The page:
I should have had Rochefort 6 at Easter; a good alternative to hot cross buns and it has a religious connection, being brewed at the Notre dame de St-Remy monastery. Dark amber in colour with a crusty bread aroma followed by spicey yeast and some dark fruit. Nicely balanced taste; not too much fruit and perfect bitterness and warm alcohol feel (7. 5% alc. Vol.).
Rochefort is alone amongst the Belgian Trappist breweries in that it makes only dark(er) beers. The colour comes from a generous addition of dark Munich malt. Historically water has always played a big part in beer types; London porter and Burton ale being two good English examples.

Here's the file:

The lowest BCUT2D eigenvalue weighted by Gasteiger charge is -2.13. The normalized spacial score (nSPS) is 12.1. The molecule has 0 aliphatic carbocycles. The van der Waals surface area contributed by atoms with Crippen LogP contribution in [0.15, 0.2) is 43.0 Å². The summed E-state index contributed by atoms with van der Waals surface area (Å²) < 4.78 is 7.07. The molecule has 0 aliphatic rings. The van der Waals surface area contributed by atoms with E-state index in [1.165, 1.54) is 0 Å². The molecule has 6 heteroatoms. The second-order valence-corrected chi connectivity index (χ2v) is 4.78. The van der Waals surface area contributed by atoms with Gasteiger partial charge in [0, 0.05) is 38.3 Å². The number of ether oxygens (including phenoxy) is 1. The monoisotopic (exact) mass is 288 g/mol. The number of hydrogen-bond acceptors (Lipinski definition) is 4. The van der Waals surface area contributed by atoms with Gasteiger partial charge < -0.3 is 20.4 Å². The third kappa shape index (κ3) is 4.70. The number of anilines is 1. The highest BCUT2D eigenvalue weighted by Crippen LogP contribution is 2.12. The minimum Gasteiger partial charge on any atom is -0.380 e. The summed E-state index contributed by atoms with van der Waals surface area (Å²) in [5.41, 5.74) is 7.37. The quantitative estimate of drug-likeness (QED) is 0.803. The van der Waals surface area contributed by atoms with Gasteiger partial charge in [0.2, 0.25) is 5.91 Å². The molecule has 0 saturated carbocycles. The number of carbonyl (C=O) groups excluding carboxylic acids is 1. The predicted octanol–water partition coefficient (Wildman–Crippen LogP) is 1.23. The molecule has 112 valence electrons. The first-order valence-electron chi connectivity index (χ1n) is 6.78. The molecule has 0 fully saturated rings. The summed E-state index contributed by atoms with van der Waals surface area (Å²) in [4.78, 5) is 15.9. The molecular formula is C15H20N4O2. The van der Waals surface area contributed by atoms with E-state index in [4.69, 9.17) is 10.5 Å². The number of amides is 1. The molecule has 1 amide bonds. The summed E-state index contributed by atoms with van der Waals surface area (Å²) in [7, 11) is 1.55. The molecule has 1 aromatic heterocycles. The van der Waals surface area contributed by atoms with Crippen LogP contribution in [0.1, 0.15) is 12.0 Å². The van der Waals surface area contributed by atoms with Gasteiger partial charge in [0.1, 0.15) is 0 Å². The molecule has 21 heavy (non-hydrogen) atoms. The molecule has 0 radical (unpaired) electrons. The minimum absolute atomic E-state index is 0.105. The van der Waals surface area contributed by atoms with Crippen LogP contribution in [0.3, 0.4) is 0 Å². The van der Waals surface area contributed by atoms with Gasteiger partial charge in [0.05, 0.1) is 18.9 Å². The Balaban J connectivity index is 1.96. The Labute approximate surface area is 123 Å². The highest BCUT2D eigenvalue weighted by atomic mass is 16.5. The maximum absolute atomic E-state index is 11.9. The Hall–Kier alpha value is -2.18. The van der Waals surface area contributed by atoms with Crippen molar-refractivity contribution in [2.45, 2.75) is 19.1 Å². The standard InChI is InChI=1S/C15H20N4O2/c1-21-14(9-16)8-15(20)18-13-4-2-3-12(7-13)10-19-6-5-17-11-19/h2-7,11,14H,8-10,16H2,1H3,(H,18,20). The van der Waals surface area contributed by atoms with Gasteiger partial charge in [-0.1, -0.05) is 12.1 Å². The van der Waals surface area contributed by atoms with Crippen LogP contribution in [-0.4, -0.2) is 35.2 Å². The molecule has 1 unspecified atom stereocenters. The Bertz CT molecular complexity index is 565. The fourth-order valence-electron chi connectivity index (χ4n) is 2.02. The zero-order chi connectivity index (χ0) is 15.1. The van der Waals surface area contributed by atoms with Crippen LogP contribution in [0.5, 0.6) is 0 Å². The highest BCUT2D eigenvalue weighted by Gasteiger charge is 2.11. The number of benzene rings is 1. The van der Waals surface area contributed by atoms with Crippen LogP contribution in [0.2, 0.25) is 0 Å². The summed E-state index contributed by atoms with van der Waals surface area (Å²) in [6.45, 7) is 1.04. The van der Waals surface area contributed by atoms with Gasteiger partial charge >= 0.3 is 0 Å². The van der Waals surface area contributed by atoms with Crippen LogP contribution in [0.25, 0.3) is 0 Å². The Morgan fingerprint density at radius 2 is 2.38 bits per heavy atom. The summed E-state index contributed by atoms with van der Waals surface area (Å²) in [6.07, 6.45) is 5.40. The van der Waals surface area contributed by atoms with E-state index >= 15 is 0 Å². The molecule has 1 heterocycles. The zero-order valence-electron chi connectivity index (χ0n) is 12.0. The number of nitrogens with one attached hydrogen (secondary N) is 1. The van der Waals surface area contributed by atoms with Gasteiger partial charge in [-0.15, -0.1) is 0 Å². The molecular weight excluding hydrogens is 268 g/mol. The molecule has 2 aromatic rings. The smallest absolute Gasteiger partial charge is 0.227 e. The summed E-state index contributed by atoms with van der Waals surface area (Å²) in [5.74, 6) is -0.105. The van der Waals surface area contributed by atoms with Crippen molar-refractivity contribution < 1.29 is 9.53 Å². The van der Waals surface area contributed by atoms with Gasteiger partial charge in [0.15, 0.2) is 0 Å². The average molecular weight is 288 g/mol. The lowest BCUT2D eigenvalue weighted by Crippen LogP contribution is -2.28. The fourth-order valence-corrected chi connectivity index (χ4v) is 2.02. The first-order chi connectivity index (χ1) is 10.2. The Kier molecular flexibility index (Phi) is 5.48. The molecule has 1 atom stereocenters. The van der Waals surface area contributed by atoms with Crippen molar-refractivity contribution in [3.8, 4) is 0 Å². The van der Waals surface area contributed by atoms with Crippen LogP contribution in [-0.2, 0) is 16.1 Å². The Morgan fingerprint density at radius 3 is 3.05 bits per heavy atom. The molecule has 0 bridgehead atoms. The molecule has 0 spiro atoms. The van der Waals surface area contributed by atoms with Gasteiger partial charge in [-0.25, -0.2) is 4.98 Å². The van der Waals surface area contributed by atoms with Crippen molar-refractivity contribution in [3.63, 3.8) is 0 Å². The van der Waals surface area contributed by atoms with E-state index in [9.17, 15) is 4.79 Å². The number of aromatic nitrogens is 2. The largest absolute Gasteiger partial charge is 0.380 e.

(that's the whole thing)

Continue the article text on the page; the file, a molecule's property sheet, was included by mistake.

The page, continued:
The brewing water at Rochefort is rich in calcium carbonate (as in London), best suited to the production of dark beer. Orval, which is not far away draws on a water supply which is much harder, containing calcium sulphate, (as in Burton), which is best suited to paler beers.
This is not the first Rochefort beer most people go for; it’s only brewed about once a year and accounts for approximately 1% of a total production (26000 hectolitres), which is only about 13% that of Chimay. Nonetheless like its big brothers it’s truly worldclass. Its consumption should by no means be limited to Easter.